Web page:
Take a deep breath, step away and avoid bust-ups with your kids, says Mariella Frostrup. Failing that, seek professional help
The dilemma I have two lovely little girls aged six and three and a wonderful husband who helps a lot with childcare. I work full time and my husband works four days a week, so we’re busy, but I do have some paid help. I worry that we both have very short fuses, and our girls are exposed to a level of anger that isn’t appropriate. I want them to grow up in a calm and loving household, but we both blow up. I calm down immediately, but am full of remorse for shouting at or smacking our older girl. The younger one isn’t often naughty. My husband uses phrases like “shut up” or “go away”, which I would never say to a child. I’ve spoken to him about it and he does try, but our elder child can be very provocative. We both grew up in homes with strict parents, where we were smacked. We now struggle with the fact that our eldest is deliberately naughty and defiant. She is terribly jealous whenever the younger one gets any attention. How can we keep the atmosphere calm? We were never angry like this before we had children.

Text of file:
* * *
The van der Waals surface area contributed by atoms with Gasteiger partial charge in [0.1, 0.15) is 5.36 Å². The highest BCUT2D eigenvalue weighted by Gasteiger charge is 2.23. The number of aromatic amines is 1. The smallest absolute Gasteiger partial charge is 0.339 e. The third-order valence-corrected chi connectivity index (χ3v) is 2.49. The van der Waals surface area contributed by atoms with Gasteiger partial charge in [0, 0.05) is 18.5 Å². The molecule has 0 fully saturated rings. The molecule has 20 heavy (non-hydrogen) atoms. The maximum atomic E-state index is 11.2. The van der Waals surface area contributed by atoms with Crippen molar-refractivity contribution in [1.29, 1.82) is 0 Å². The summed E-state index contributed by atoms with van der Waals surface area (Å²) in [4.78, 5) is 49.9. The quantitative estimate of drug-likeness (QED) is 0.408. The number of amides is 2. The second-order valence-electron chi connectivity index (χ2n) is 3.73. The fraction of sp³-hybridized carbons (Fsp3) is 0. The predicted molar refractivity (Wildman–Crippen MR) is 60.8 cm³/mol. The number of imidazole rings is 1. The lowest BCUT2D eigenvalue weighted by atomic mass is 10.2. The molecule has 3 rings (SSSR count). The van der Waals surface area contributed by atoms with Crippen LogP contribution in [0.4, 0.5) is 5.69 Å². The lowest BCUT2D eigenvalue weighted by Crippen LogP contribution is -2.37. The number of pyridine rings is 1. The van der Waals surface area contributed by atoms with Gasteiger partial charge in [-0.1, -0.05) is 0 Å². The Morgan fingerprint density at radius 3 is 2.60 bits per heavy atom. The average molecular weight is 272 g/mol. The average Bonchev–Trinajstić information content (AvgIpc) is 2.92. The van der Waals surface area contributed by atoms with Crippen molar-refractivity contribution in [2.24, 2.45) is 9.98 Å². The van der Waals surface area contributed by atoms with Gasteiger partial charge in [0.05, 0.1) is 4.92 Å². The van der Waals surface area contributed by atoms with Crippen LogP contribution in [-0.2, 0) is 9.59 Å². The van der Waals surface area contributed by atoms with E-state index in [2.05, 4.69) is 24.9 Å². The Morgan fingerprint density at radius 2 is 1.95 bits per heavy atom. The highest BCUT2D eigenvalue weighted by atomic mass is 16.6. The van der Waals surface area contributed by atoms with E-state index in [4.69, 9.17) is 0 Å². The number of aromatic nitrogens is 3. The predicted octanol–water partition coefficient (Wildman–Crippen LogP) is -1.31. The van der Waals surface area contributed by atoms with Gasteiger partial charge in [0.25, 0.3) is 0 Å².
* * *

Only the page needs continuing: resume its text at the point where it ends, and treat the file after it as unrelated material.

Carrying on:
Mariella replies Brace yourself for the backlash. There’s one parenting topic guaranteed to draw gasps of disapproval, and paroxysms of judgmental rage – particularly from those Michael Gove would deem “the liberal elite” – and that’s smacking. It has also, in my lifetime, become an uncomfortable demarcation line between the haves and the have-nots in terms of what’s deemed acceptable. Patronising pity tempers our outrage when (in a stereotypical scenario) a working-class mother lashes out as she trails her four children round Tesco’s. But when an educated professional, with exposure to contemporary new thinking, commits a similar act of violence, judgment levels crescendo.
Powered by WPeMatico